Block on Trump's Asylum Ban Upheld by Supreme Court
If you pay for cable, you probably don't spend time thinking about which media outlet has the right to broadcast your favorite college's football games.
If, like us, you stopped paying for cable years ago in favor of delayed, free access to television shows online, broadcast rights are an issue every Saturday morning during college football season as you scramble to find a live-stream broadcast to watch your team dominate over a higher-ranked opponent.
The question of media rights, however, is no longer restricted to college and professional football; the Seventh Circuit Court of Appeals ruled last month that high school athletic associations, like National Collegiate Athletic Association (NCAA) conferences, can enter into exclusive contracts to assign Internet streaming rights for high school sporting events.
In 2005, the Wisconsin Interscholastic Athletic Association (WIAA) contracted with American-HiFi, a video production company, to stream its tournament events online. Under this contract, American-HiFi has an exclusive right to stream nearly all WIAA tournament games. If American-HiFi elects not to stream a game, other broadcasters may do so after obtaining permission and paying a fee. Notably, the exclusive broadcast agreement between American-HiFi and WIAA concerns entire game transmission; it does not prohibit media coverage, photography, or interviews before or after games.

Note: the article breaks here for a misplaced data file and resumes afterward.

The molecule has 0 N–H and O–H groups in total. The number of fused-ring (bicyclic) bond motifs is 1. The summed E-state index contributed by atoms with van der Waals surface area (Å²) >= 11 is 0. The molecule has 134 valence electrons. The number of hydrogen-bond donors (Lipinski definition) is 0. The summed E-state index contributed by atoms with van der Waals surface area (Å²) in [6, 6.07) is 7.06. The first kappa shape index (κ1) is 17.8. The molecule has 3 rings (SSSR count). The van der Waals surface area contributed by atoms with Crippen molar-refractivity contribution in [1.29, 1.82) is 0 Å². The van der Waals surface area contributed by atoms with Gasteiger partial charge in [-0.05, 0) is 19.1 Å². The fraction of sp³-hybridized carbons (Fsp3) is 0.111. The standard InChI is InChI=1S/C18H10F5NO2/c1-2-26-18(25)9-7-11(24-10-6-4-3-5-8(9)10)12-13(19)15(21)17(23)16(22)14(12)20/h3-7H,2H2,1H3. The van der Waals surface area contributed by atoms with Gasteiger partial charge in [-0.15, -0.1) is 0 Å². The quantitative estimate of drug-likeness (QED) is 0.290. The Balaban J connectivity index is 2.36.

Newspapers owned by media giant Gannett decided that the exclusive license agreements violated a supposed First Amendment right to broadcast entire performances, and streamed four WIAA tournament games online without either obtaining consent or paying the fee. In response, WIAA filed a declaratory judgment action asserting its right to grant exclusive licenses. The district court entered summary judgment in favor of WIAA, and the Seventh Circuit Court of Appeals affirmed.
In its opinion, the circuit court noted that, "The media are free under the policy to talk and write about the events to their hearts' content. What they cannot do is to appropriate the entertainment product that WIAA has created without paying for it. WIAA has the right to package and distribute its performance; nothing in the First Amendment confers on the media an affirmative right to broadcast entire performances."
Before you roll your eyes and dismiss this as another boring copyright case; this one has a twist.
The Seventh Circuit claims that this case "has nothing to do with copyright."
So on what grounds did appellate court side with the WIAA? We're not quite sure.
The court only explains that under the Supreme Court's Zacchini v. Scripps-Howard Broadcasting holding, WIAA is entitled to charge a fee in exchange for consent to broadcast, and the First Amendment does not give the Gannett, or any other media outlet, the right to appropriate, without consent or remuneration, WIAA's entertainment product. In other words, WIAA has a right to make money, so they have exclusive rights to broadcast their sporting events.
Critics claim this decision creates a new intellectual property right. What do you think? Did the Seventh Circuit Court of Appeals fumble this opinion? Should the court have analyzed this matter as a copyright case?